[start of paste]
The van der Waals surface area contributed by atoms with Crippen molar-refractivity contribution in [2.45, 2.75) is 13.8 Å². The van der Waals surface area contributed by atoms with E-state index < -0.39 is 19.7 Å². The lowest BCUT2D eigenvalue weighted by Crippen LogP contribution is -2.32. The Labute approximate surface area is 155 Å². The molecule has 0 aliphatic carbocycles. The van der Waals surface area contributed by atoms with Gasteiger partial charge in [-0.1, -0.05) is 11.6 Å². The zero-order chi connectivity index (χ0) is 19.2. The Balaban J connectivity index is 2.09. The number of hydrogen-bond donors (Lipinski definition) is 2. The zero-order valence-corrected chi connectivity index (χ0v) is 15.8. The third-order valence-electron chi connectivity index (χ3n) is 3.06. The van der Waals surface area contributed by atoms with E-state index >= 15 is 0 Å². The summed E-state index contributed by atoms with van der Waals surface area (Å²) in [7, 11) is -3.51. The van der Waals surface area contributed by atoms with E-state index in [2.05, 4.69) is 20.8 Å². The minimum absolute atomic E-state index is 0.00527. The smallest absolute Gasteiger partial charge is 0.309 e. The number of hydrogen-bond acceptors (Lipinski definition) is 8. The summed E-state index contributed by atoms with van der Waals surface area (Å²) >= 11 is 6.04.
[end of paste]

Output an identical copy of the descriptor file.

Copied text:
The van der Waals surface area contributed by atoms with Crippen molar-refractivity contribution in [2.45, 2.75) is 13.8 Å². The van der Waals surface area contributed by atoms with E-state index < -0.39 is 19.7 Å². The lowest BCUT2D eigenvalue weighted by Crippen LogP contribution is -2.32. The Labute approximate surface area is 155 Å². The molecule has 0 aliphatic carbocycles. The van der Waals surface area contributed by atoms with Gasteiger partial charge in [-0.1, -0.05) is 11.6 Å². The zero-order chi connectivity index (χ0) is 19.2. The Balaban J connectivity index is 2.09. The number of hydrogen-bond donors (Lipinski definition) is 2. The zero-order valence-corrected chi connectivity index (χ0v) is 15.8. The third-order valence-electron chi connectivity index (χ3n) is 3.06. The van der Waals surface area contributed by atoms with E-state index >= 15 is 0 Å². The summed E-state index contributed by atoms with van der Waals surface area (Å²) in [7, 11) is -3.51. The van der Waals surface area contributed by atoms with E-state index in [2.05, 4.69) is 20.8 Å². The minimum absolute atomic E-state index is 0.00527. The smallest absolute Gasteiger partial charge is 0.309 e. The number of hydrogen-bond acceptors (Lipinski definition) is 8. The summed E-state index contributed by atoms with van der Waals surface area (Å²) >= 11 is 6.04.